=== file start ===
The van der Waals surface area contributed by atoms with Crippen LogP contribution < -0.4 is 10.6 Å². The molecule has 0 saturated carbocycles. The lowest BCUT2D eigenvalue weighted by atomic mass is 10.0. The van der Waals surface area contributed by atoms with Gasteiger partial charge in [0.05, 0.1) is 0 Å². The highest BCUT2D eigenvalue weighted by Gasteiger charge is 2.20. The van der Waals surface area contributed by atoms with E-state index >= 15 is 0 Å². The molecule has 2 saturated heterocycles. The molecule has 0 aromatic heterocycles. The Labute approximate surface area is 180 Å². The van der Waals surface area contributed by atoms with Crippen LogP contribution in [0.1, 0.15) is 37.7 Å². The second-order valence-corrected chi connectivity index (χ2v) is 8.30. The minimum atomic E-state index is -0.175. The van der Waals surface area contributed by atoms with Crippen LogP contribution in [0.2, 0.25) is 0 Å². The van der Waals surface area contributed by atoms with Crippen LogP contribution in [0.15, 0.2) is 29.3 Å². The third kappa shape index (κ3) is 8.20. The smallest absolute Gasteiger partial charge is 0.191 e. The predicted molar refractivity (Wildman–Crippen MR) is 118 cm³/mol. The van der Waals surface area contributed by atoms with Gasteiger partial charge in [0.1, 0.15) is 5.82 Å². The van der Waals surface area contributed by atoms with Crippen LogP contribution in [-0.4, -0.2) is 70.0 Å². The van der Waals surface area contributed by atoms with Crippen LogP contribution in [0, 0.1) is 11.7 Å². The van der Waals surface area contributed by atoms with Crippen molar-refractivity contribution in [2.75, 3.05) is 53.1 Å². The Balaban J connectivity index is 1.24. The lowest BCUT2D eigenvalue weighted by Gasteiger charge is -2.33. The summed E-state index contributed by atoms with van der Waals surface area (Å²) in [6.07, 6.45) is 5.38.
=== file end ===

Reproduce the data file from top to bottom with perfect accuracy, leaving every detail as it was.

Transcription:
The van der Waals surface area contributed by atoms with Crippen LogP contribution < -0.4 is 10.6 Å². The molecule has 0 saturated carbocycles. The lowest BCUT2D eigenvalue weighted by atomic mass is 10.0. The van der Waals surface area contributed by atoms with Gasteiger partial charge in [0.05, 0.1) is 0 Å². The highest BCUT2D eigenvalue weighted by Gasteiger charge is 2.20. The van der Waals surface area contributed by atoms with E-state index >= 15 is 0 Å². The molecule has 2 saturated heterocycles. The molecule has 0 aromatic heterocycles. The Labute approximate surface area is 180 Å². The van der Waals surface area contributed by atoms with Crippen LogP contribution in [0.1, 0.15) is 37.7 Å². The second-order valence-corrected chi connectivity index (χ2v) is 8.30. The minimum atomic E-state index is -0.175. The van der Waals surface area contributed by atoms with Crippen LogP contribution in [0.2, 0.25) is 0 Å². The van der Waals surface area contributed by atoms with Crippen LogP contribution in [0.15, 0.2) is 29.3 Å². The third kappa shape index (κ3) is 8.20. The smallest absolute Gasteiger partial charge is 0.191 e. The predicted molar refractivity (Wildman–Crippen MR) is 118 cm³/mol. The van der Waals surface area contributed by atoms with Gasteiger partial charge in [0.1, 0.15) is 5.82 Å². The van der Waals surface area contributed by atoms with Crippen LogP contribution in [-0.4, -0.2) is 70.0 Å². The van der Waals surface area contributed by atoms with Crippen LogP contribution in [0, 0.1) is 11.7 Å². The van der Waals surface area contributed by atoms with Crippen molar-refractivity contribution in [2.75, 3.05) is 53.1 Å². The Balaban J connectivity index is 1.24. The lowest BCUT2D eigenvalue weighted by Gasteiger charge is -2.33. The summed E-state index contributed by atoms with van der Waals surface area (Å²) in [6.07, 6.45) is 5.38.